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New discovery about role of sugar in cell communication

A research team from Uppsala University has uncovered an entirely new mechanism for how communication between cells is regulated. By functioning like glue, a certain type of sugar in the body can make cell communication more effective and stimulate the generation of new blood vessels. The discovery paves the way for the development of drugs for cancer and rheumatism, for example. The study is being published on May 9 in the prominent journal Developmental Cell.

Blood vessels are made up of tubes consisting of endothelial cells, support cells, and membranes in various layers. The inside of the vessel is covered with endothelial cells. Blood is transported throughout the body in blood vessels, providing tissues with oxygen and nourishment. To carry out this assignment and to form new blood vessels, it is necessary to have close contact and communication between the various cells and membranes of the blood vessels.

Cell communication. Endothelial cells (red) communicate with support cells (green) introducing heparan sulfate, a type of sugar found in the body, on their surfaces. The cell nuclei appear in blue.

In order to study how cell communication regulates the new generation of blood cells, a research team from Uppsala University studied blood vessels grown from embryonic stem cells from mice. By genetic modification of the stem cells, these scientists can now show that the production of the sugar molecule heparan sulfate is an absolute requirement for the formation of blood vessels.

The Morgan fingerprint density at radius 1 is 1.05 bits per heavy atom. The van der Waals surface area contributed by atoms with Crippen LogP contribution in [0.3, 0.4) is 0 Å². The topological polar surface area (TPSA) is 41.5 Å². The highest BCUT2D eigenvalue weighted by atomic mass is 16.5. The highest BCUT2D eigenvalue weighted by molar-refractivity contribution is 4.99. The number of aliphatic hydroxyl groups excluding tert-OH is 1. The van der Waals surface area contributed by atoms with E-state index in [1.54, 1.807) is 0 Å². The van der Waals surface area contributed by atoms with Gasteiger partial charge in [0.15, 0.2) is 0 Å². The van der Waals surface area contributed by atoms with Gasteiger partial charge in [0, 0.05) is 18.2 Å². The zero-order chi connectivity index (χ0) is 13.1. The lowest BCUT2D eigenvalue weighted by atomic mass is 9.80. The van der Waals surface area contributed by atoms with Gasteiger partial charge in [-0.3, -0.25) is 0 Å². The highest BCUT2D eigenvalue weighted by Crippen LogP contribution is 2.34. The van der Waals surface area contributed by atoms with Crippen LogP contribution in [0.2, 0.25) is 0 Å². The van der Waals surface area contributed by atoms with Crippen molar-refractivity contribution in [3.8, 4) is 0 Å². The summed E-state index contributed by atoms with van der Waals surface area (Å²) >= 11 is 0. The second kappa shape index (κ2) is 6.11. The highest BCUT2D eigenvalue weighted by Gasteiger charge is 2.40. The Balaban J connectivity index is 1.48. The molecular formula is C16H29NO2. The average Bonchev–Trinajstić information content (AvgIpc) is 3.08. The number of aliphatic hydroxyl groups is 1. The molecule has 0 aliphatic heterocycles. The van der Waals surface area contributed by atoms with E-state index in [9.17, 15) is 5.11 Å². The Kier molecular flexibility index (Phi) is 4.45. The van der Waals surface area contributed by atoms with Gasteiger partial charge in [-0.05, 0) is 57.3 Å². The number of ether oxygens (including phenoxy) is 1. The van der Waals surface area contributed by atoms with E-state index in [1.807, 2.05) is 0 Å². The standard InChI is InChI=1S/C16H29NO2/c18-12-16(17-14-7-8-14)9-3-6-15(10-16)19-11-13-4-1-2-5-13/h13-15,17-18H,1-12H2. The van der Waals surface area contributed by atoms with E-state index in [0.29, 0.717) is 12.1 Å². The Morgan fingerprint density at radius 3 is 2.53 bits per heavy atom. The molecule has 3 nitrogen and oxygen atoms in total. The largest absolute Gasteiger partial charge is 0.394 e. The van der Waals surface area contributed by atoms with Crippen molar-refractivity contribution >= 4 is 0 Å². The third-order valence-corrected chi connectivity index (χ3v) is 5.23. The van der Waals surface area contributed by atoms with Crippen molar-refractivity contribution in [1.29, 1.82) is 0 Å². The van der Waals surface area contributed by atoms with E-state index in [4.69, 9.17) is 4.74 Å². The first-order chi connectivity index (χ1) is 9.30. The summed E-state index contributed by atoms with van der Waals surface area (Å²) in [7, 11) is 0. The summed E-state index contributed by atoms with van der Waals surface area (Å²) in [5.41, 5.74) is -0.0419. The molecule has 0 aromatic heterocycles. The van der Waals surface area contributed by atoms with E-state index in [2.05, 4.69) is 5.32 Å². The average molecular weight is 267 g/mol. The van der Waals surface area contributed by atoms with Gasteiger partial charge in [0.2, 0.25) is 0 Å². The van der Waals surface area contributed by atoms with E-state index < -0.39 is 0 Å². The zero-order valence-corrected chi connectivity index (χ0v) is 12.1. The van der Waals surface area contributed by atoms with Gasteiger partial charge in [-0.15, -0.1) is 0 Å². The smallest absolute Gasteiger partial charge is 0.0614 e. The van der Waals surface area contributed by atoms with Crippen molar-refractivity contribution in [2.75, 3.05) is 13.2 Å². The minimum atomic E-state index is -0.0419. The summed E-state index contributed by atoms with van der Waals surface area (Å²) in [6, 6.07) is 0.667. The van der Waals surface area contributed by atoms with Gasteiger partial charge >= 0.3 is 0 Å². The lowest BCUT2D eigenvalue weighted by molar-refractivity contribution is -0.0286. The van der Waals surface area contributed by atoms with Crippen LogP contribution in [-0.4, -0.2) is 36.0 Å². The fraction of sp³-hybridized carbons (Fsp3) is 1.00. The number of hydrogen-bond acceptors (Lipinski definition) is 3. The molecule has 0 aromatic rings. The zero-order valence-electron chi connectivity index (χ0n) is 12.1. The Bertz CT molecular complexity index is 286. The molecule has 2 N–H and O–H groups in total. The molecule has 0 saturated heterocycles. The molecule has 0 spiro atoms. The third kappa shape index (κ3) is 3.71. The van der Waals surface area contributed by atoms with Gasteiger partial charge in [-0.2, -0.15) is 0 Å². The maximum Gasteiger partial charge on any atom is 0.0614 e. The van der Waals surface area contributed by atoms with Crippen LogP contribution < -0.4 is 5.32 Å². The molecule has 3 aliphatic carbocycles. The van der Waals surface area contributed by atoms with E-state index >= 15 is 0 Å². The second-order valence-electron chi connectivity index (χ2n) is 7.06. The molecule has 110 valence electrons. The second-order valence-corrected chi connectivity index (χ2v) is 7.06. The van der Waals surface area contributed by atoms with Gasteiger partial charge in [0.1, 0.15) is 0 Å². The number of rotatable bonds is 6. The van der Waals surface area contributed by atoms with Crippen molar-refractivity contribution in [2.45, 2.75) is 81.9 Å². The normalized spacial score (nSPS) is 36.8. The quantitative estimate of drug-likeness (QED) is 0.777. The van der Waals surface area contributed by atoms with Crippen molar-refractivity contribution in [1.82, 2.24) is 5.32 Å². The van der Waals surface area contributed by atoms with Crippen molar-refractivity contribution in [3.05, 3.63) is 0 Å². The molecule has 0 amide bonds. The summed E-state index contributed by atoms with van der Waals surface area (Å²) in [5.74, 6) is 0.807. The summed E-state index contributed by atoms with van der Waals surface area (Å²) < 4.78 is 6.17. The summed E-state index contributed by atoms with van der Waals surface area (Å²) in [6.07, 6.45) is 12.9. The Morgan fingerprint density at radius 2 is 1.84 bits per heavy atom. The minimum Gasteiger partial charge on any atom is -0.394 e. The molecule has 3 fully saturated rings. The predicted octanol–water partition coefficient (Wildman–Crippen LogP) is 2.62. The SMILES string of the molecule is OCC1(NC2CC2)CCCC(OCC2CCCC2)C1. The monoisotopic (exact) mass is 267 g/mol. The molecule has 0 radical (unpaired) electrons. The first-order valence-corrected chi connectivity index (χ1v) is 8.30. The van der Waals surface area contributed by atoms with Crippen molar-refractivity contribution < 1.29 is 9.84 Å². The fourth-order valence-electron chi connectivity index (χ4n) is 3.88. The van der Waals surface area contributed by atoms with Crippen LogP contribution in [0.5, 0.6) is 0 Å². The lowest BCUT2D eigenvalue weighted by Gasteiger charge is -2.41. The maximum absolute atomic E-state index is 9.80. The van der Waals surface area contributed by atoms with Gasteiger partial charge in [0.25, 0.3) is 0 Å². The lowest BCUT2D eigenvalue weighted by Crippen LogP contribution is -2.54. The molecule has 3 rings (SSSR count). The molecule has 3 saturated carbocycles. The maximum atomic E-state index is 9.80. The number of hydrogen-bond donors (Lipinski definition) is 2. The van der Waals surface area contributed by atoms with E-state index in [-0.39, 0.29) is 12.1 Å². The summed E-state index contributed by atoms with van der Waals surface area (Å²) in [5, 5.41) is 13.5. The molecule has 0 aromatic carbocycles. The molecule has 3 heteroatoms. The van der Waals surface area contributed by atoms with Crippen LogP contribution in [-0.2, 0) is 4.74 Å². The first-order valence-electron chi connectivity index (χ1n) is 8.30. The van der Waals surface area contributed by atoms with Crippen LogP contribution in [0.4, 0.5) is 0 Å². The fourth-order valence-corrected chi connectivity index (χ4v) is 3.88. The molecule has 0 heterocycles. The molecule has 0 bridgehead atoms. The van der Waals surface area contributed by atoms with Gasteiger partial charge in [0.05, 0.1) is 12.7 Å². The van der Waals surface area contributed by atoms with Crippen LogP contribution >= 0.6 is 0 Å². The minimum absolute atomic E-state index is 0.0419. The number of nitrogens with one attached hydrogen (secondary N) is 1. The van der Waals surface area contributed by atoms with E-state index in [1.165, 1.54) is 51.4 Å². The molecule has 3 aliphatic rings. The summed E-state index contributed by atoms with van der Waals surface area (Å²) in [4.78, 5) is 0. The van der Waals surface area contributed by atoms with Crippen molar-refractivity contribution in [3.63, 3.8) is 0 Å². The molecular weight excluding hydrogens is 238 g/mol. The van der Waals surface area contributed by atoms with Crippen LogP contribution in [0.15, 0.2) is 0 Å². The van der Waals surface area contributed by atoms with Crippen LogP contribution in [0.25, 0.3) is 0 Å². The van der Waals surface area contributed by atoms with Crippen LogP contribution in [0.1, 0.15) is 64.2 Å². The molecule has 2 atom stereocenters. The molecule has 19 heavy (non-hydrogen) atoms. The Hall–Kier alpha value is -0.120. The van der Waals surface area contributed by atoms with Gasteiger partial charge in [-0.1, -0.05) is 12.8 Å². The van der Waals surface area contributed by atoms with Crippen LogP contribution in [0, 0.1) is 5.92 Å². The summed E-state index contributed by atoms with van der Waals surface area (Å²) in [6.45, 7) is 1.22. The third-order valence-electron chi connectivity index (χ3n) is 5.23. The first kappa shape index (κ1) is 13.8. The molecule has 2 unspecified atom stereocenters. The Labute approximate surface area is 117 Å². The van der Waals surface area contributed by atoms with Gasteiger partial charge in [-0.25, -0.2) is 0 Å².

“We made use of stem cells with two types of genetic modifications. In the first we removed the gene that produces the enzyme needed for sugar chains to bind various growth factors. In the other modification we removed the gene that produces the receptor for the growth factor VEGF (vascular endothelial growth factor),” says Lars Jakobsson.

The first modification resulted in cells with defective heparan sulfate and the other in the cells’ not being able to form the receptor for VEGF. Neither of these two types of stem cells was able to generate blood vessels on its own.

“To further study the role of heparan sulfate in cells, we developed a model in which we let the different stem cell modifications grow together. It turned out that under these conditions the cells were able to generate lots of blood vessels. This is highly surprising, and exciting. It provides us with new information about how various cells can communicate and support each other in forming various organs in the body,” says Lars Jakobsson.

The new stem cell model makes it possible to create cultures in which heparan sulfate is produced solely by support cells and not by endothelial cells. It has previously been known that heparan sulfate binds various growth factors, including VEGF, and ’introduces’ these factors to the receptors on the surface of the cell. The Uppsala researchers are now demonstrating that VEGF that is introduced by heparan sulfate to support cells (as opposed to the heparan sulfate found on endothelial cells) provides a much stronger and longer-lasting effect on the activation of endothelial cells. The conclusion is that both the amount and the position of the heparan sulfate play a decisive role in the formation of new blood vessels.

“We show that heparan sulfate serves as glue that holds VEGF and its receptors in place on the surface of the cell so that the signal to generate new blood vessels lingers much longer. It was not previously known that heparan sulfate has this function, and the function may very well apply to other systems of receptors and communication,” Lars Jakobsson believes.

These scientists have thus identified an entirely new mechanism for how communication can be regulated between cells. This clears the way for the creation of new drugs that can regulate the new generation of blood vessels. Such drugs could improve the treatment of cancer, rheumatism, and certain eye disease, for instance.

Linda Nohrstedt | alfa
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